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Nutrition facts

Serving size
1 Tbsp (6g)
Calories
20
Total fat
.5g
Sodium
10mg
Total carbohydrate
4g
Dietary fiber
1g
Total sugar
0g
Protein
<1g
Potassium
110mg
Iron
0.4mg
Mushroom blend

Chaga, reishi, lion’s mane, cordyceps mushrooms and mycelium cultured on Organic Oats

INGREDIENTS: Organic cacao, Organic Spice Blend (organic cinnamon, organic turmeric, organic ginger, organic cardamom, organic black pepper, organic nutmeg, organic cloves), Organic black tea powder, Himalayan pink salt

100% USDA Organic, non-gmo, gluten free, vegan, Whole30 & Kosher

Nutrition facts

Serving size
1 Tbsp (6g)
Calories
20
Total fat
0g
Sodium
5mg
Total carbohydrate
4g
Dietary fiber
1g
Total sugar
0g
Protein
0g
Iron
0.3mg
Mushroom blend

Turkey tail and Reishi mushrooms and mycelium cultured on Organic Oats and/or Organic Sorghum

INGREDIENTS: Organic Lucuma Fruit Powder, Organic Rooibos Tea Extract, Organic Spice Blend (Organic Turmeric , Organic Cinnamon, Organic Ginger, Organic Cardamom, Organic Black Pepper, Organic Nutmeg, Organic Cloves), Organic Valerian Root Extract, Passionflower Extract, Organic Ashwagandha Root Extract, Organic Chamomile Extract

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  Why Does Coffee Make Me Tired?
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Why Does Coffee Make Me Tired?

Did you know that World Coffee Day is on October 1st? It’s no surprise that coffee is one of the most widely consumed beverages around the world. Many folks will turn to coffee for a quick burst of energy, while in other countries, it can even be an after-dinner beverage to help with digestion to get a better night’s sleep.

Around the world, easily over a billion kilograms of coffee are produced— and in the United States, the average person drinks more than three cups of coffee per day. Around 64% of coffee drinkers reported drinking coffee for the caffeinated energy boost, which is exactly what we’ll be addressing today.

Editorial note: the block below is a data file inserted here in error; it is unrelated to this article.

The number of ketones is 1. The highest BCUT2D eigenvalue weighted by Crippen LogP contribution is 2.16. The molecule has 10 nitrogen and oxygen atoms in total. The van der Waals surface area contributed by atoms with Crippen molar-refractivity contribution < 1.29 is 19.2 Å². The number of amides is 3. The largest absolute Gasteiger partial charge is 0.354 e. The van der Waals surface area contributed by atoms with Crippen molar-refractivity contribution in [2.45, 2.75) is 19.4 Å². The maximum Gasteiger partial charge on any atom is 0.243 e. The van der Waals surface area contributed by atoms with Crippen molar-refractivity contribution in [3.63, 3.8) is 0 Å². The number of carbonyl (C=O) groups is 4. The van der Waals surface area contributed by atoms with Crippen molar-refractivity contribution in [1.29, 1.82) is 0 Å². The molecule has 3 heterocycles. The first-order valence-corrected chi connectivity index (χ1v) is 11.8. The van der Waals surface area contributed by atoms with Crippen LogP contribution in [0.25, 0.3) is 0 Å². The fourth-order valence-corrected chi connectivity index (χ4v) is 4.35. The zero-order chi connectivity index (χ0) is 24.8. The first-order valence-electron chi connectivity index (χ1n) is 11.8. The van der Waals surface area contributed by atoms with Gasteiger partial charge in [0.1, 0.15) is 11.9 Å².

The Coffee Roller Coaster

Coffee drinkers of the world are familiar with the effects of coffee. It’s a little bit of a gamble. Each cup and you get to spin the wheel, will it leave you feeling energized and focused? How about jittery and anxious? That’s always the balance people are trying to strike between staying focused without going overboard. In the morning, coffee usually takes the edge off that morning haziness, sharpening the mind without getting too much in the way.

By a second cup later that morning or in the early afternoon, you start to teeter dangerously close to the edge, and by lunch, you’ll be jittery, with a mind racing a million miles a minute. By the end of the day, when you’re feeling exhausted from speeding through the morning, you’re downing a cup and hardly feeling anything. In fact, you’re feeling more exhausted than when you started your third cup of coffee— sound familiar? This problem can be much more common than you think, and we’ll walk you through the simple science that explains why.

How Coffee Gets You Going

To best explain why coffee can send you into a slump at the end of the day, it’s a good idea to start with how coffee gives you energy in the first place! There are actually a few different effects that caffeine has on the body, which all involve neurotransmitters. The first key interaction that we will be focusing on involves dopamine - a hormone central to the feeling of pleasure.